Mainstream feminism needs improvement

Feminism is inherently anti-feminist if it does not include intersectionality

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John Olson/The LIFE Picture Collection/Getty Images

Lana Diab, Staff Writer

First-wave feminism sparked in the mid-1800s advocating for women’s rights, primarily women’s suffrage. Since then, feminism has expanded and addressed various issues women deal with, such as reproductive rights, sexual violence, workplace inequality, etc. Feminism has played a crucial role in dismantling much of gender inequality and gender roles. However, mainstream feminism needs to address and prioritize all women’s needs and recognize their contributions within the movement, no matter race, sexuality, etc.

Although intersectionality in feminism has increased since the first wave, there are still lengths to address women’s issues. The mainstream feminist movement has primarily benefited white, heterosexual, cisgender women the most while denying women of color, members of the LGBTQIA+ community, and more solutions to the specific problems they face.

(It is also important to note the different types of feminism that take place; they are not all the same, and therefore they do not have similar problems. This article’s focus is on mainstream feminism in the United States.)

Women of color face the intersection of racism and sexism, and the discrimination they face is unique.

Black women face higher police brutality rates and sexual and domestic violence from their partners compared to White women. Black women earn 65 cents, and Hispanic women earn 58 cents to a dollar earned by white men, whereas White women earn 82 cents to a dollar made by White men in 2015. In their professional and personal lives, women of color face negative stereotypes. For example, according to the Asian American Journal of Psychology, Asian women face stereotypes of being incapable of being in leadership positions.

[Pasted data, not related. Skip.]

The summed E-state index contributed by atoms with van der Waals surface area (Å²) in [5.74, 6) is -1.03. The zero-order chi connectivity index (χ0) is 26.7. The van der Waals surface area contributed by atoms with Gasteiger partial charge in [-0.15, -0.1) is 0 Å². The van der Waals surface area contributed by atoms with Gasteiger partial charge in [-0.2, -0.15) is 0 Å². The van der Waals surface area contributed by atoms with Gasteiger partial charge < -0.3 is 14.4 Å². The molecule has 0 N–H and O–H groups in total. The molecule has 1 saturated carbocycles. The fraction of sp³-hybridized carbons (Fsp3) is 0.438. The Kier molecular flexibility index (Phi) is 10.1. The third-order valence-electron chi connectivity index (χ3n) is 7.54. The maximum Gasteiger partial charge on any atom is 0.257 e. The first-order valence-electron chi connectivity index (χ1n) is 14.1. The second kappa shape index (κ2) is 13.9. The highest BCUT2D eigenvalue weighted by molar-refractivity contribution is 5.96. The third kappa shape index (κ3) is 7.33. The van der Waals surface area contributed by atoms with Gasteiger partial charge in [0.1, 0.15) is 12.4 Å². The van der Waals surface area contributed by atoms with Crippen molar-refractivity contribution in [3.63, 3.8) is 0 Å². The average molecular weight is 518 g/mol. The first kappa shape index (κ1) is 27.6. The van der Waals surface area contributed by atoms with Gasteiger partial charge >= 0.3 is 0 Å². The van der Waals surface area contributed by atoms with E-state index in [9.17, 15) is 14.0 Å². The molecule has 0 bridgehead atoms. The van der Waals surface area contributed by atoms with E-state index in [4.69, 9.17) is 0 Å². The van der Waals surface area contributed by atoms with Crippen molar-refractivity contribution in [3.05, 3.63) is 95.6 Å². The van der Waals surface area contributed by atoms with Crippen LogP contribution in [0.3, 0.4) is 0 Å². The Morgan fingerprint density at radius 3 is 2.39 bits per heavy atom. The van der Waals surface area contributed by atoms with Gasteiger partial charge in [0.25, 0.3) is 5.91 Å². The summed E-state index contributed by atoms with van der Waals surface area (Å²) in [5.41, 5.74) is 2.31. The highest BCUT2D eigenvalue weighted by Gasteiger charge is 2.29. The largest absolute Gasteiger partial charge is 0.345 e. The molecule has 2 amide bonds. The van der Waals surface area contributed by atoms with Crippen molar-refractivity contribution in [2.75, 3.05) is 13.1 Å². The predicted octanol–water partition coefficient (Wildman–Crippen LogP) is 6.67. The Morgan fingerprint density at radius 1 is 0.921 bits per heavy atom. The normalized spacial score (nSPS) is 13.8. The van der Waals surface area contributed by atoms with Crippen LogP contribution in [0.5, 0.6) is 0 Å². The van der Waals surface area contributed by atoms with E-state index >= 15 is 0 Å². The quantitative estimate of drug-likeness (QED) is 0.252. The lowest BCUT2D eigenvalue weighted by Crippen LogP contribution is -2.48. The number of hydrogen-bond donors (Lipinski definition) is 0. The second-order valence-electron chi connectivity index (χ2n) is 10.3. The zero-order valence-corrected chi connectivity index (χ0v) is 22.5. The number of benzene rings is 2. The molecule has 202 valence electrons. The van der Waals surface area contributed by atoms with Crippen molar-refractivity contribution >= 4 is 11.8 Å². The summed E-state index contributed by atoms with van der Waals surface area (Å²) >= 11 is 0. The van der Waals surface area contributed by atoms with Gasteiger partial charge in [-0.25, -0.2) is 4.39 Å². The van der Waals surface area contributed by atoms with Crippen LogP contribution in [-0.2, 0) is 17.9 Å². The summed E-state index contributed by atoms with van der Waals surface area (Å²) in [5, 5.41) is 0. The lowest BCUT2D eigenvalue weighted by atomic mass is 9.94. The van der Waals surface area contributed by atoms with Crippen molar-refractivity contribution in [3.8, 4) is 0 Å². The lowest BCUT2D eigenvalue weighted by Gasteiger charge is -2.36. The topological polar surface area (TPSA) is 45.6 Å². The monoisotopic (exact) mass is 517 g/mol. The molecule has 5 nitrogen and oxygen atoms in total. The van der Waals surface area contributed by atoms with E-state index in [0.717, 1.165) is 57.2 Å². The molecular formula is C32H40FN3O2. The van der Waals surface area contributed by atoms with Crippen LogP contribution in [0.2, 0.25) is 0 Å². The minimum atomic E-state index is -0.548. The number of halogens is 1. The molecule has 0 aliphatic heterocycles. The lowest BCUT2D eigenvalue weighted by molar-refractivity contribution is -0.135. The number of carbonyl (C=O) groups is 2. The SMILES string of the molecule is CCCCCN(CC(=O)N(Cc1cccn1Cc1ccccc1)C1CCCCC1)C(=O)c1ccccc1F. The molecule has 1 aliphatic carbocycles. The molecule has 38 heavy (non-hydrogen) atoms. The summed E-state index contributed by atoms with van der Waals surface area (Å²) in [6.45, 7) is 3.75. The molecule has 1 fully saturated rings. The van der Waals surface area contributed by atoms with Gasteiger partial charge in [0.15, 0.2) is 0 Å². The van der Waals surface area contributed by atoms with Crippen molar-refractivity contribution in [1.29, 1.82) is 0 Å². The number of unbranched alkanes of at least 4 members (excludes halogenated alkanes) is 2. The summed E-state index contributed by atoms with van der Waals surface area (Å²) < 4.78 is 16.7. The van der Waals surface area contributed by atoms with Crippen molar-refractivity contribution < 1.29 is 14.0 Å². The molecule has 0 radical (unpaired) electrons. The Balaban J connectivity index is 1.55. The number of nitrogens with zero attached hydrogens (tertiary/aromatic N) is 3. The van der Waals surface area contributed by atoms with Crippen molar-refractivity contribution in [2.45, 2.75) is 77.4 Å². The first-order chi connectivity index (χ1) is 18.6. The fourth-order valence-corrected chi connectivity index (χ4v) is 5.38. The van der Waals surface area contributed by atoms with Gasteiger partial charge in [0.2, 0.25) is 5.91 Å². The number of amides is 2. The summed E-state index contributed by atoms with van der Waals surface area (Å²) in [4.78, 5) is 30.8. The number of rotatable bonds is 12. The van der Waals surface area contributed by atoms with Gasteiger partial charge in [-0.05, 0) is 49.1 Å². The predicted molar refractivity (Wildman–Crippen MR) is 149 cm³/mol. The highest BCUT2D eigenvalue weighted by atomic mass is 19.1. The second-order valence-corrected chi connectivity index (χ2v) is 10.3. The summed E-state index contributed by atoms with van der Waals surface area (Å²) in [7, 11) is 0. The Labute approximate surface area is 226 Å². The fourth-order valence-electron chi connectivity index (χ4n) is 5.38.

Women in the LQBTQIA+ community also face the intersection between two types of discrimination: sexism and homophobia or transphobia (or both).

The health care industry may ignore Lesbian’s sexual health concerns due to the heteronormativity prevalent in the system. Additionally, Lesbians may face more mental health issues than heterosexual women.

Transgender women and men face higher poverty rates (even higher for Transgender people of color) and violence than Cisgender people. Additionally, they face discrimination in healthcare and other fields.

Although feminism has broken many barriers for women, the movement needs to emphasize intersectionality. Not all women are on an equal playing field of oppression due to race, sexuality, etc.

Ways to solve this are recognizing the contributions of feminists of color and LGBTQIA+ feminists (ex. Sojourner Truth and Marsha P. Johnson) and educating others on the specific problems women of color and LGBTQIA+ women face. Social media, better access to education, and more can help spread awareness, promote solidarity, and expand the movement’s audience.